With less than one month to go until Election Day the political narratives are in full swing. Dead-center in the crosshairs of the economic debate is the subject of taxes: what will happen to the Bush-era rates on income and capital gains, what about the payroll tax, Medicare contribution taxes and all the rest that no doubt have the CPAs and tax attorneys of the world busily at work helping their clients make sense of what might happen. The questions that tend to come our way, as investment advisors, is how changes in tax policy may impact investment portfolios and what action, if any, one should take.
Wagging the Dog
When it comes to decisions around taxes the fundamental tenet of our beliefs is this: taxes are the tail, investment policy is the dog. In other words, your investment policy should drive tax decisions; tax decisions, or reactions to changes in tax policies, should not drive investment policy. The tail should not wag the dog. If you have a taxable, non-qualified portfolio then when evaluating two alternative approaches, all else being equal it makes sense to opt for the one that is more tax-efficient. But first make sure that all else is equal. As in: if both alternatives are equally prudent in view of my long-term return objectives, risk tolerance and other relevant considerations, and alternative A is more tax-efficient than alternative B, then alternative A is the right choice. That’s how to make investment decisions around taxes. Pay attention to those operands “if, and, then” – because they matter.
Uncertainties and Probabilities
Here’s how not to make investment decisions around taxes: make decisions today, irrespective of whether they are in line with your investment policy, because of tax policy changes that might happen tomorrow. Right now there is a great amount of uncertainty. We don’t know who is going to win the presidential election, who will be in control of the Senate or the House of Representatives, or what margin of control the majority parties have to work with, or any number of other variables that will influence how tax policies are fashioned. We don’t know what dynamics will be at play as opposing sides try (or not) to reconcile their differences to avoid the “fiscal cliff”. The possible outcome generating much of the debate among investors about what to do is the long term capital gains tax, which could go back up to 20% from the 15% level that was established as part of the Bush cuts in 2003.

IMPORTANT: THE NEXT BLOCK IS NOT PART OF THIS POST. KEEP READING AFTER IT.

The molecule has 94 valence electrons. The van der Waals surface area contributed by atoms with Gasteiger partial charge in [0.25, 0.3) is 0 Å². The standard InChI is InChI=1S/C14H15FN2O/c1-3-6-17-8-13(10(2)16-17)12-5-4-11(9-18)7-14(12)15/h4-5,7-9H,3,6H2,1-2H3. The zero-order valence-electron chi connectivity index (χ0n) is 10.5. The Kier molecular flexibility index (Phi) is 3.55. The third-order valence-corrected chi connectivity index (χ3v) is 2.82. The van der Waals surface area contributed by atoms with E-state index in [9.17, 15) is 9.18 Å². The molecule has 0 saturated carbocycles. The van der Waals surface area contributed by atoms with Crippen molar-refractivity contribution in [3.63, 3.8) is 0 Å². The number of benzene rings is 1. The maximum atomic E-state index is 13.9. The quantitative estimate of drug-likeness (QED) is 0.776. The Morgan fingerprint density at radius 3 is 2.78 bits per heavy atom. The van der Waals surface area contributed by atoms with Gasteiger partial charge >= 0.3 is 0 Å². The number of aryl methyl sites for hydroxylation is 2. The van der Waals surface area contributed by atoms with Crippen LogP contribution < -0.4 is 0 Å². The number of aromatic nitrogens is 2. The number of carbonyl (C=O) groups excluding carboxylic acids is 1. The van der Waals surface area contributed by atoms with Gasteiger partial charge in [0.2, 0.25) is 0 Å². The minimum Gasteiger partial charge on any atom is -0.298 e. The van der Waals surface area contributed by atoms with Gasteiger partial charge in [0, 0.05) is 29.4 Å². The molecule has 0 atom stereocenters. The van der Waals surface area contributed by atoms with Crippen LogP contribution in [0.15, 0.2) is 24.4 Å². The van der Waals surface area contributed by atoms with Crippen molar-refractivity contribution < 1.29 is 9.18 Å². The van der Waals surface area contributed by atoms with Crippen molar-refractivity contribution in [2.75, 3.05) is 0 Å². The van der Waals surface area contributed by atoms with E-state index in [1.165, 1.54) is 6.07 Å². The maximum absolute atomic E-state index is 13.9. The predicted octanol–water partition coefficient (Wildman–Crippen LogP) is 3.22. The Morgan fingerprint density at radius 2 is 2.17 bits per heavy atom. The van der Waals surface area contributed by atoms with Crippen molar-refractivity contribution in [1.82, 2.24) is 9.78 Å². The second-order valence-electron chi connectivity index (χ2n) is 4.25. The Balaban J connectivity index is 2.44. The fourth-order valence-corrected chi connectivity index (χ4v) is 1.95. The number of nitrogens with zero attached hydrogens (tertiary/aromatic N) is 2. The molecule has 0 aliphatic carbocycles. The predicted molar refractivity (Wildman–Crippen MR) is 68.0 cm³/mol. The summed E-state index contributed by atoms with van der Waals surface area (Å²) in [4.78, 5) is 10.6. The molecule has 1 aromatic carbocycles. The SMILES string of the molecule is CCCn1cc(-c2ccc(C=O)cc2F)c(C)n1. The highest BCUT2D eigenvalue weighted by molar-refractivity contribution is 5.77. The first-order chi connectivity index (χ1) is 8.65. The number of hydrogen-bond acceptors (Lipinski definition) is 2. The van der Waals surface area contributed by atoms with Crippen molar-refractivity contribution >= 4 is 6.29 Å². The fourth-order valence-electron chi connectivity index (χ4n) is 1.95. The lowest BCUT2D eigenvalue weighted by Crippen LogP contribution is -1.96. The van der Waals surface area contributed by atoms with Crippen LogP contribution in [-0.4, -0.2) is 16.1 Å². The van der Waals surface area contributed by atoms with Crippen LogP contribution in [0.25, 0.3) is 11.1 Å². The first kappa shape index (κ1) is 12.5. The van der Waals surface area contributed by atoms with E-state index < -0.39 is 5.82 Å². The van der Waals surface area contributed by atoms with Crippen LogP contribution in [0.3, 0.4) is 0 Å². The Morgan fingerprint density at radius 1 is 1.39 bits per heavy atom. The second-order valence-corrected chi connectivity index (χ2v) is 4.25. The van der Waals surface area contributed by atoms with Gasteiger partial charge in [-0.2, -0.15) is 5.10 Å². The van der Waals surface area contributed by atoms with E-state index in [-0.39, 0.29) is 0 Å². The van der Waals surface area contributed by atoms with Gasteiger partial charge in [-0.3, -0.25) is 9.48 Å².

In our opinion there is a logical way to address this question, which is simply this: If your investment policy doesn’t contemplate any necessary asset sales that would trigger a long term capital gains tax event, don’t create asset sale mandates just to “lock in” a 15% rate. However if, in the context of your overall asset planning and income generating plans over the next twelve months or so, you identify asset sales that are likely to take place, and you are relatively indifferent as to the timing now or one year from now, then perhaps it makes sense to think about selling when you are certain about what the capital gains rate is rather than when you don’t know what it will be. That’s prudent, and that is wholly in line with investment policy dictating tax actions – the dog wagging the tail, as it should be.
Election season brings out the snake-oil salesmen and Chicken Littles of the world, running around with hyperventilating headlines about how the sky is falling and you have to act now. Nonsense. Successful investors are the ones who ignore the breathless hype and stay disciplined and patient.
Every month for the past three years, economists and financial professionals everywhere have waited with bated breath to hear the U.S. employment reports – economic indicators that offer insight into the current economic state of the country. Lately though, these reports have provided more confusion than clarity.
Payroll Processor Automatic Data Processor (ADP) reported on Wednesday that private businesses added 162,000 new jobs in the month of September – 9,000 more than the 153,000 that was expected by economists.
The Institute for Supply Management released a separate report illustrating that new orders in the non-manufacturing industry boosted the services sector to 55.1, the highest level since March. Unlike its manufacturing counterparts, companies in the services sector have remained stable despite the still-perilous situation in Europe, slowing growth in China and the looming U.S. fiscal cliff.
On Friday the Bureau of Labor Statistics (BLS) will release nonfarm payroll data, which includes government workers. Economists are currently predicting a rise of 118,000 for total nonfarm payrolls and unemployment to remain at 8.1%, an estimate that is unlikely to change despite the better than expected ADP report released this morning. Over the past couple of years ADP reports have not been especially helpful at predicting nonfarm payroll data – just last month large gains forecasted by ADP data missed by a long shot – a mere 96,000 jobs were added in August.